What is it? An enticing collection of sophisticated recipes for the home cook by a new name in food writing
Redzepi – why does that sound familiar? Nadine Levy Redzepi is the wife of world-famous Danish chef Rene Redzepi of Noma fame. This is her debut book.
What does it look like? The book’s design has all the Nordic stripped back chic you might hope for. The mostly overhead food photography by Ditte Isager is simple and uncluttered, allowing the dishes to speak for themselves. High-quality glossy paper means the reproduction of the images is so lifelike that you almost want to plunge a fork into the pages.
Is it good bedtime reading? A forward by hubby, plus an introduction and comprehensive autobiographical ‘A Life in the Home Kitchen’ section by the author that covers her Portuguese and Scandinavian food roots, along with chapter introductions and chunky recipe introductions means Downtime won’t just live in your kitchen.
Killer recipes? Beef glazed celeriac with buttermilk sauce; cheese ravioli with brown butter egg yolks, parmesan and sage; kale and mushroom carbonara; quinoa salad with spiced onions; brownies with flaky salt and white chocolate chunks.
Will I have trouble finding ingredients? It seems that great care has been taken to make these recipes as accessible as possible so you should be able to find everything you need at your local supermarket.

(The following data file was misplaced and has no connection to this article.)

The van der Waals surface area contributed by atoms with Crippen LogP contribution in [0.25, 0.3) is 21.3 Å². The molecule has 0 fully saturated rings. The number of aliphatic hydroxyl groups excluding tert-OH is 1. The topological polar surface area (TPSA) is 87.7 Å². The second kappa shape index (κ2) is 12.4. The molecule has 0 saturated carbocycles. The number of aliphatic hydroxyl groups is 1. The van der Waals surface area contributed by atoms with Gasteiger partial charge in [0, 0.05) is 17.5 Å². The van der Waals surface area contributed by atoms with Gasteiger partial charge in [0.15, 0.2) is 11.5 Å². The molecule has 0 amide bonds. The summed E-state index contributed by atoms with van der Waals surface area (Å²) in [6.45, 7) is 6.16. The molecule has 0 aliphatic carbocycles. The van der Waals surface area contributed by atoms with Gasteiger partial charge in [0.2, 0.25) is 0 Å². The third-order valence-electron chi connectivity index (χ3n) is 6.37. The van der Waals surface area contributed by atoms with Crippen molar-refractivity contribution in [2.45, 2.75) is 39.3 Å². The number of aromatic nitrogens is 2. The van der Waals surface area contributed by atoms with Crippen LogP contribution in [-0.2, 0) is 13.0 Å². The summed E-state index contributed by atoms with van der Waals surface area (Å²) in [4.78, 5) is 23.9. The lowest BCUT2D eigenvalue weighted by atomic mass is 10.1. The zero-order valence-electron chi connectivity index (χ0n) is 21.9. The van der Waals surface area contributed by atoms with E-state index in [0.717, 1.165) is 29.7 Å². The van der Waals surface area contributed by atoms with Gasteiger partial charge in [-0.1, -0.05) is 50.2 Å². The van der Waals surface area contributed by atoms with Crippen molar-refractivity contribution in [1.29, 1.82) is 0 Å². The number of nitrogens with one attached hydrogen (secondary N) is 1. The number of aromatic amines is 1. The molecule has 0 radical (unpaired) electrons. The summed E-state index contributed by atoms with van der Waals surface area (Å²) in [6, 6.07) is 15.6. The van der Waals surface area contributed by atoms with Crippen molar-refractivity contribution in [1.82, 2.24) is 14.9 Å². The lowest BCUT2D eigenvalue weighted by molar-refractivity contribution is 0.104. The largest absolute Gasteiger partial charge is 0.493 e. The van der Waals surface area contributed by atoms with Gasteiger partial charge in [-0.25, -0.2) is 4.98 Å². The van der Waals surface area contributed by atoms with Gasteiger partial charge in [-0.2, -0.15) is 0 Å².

What’s the faff factor? Minimal. The recipes are all about making delicious food for your family rather than exercising your cheffy inclinations. That said, three Michelin-starred chef Thomas Keller’s elegant recipe for ratatouille (from the film of the same name) is included in the book.
How often will I cook from the book? With everything from soups to pasta dishes and roasts to desserts (including a twist on tiramisu with a cheesecake-like crust), you could easily find yourself reaching for the book on a daily basis.
What will I love? The book’s luxurious look and feel and the accessible and well-written recipes.
What won’t I like? I’ll get back to you on that.
Should I buy it? If you feel that your repertoire of daily dishes has become somewhat stale, then this book will give your home cooking that inventive boost you’ve been searching for.
Cuisine: Nordic/international Suitable for: Beginners and confident home cooks Cookbook Review rating: 4 Stars
How did The Sportsman book come about?
I wasn’t planning to do a book at all particularly, but then I got an email from Phaidon. I thought, I quite fancy doing something with them, they make such lovely books. My motive really was to make a souvenir, a representation of The Sportsman and the work that we’ve done over the last 17 years, so it was as simple as that really.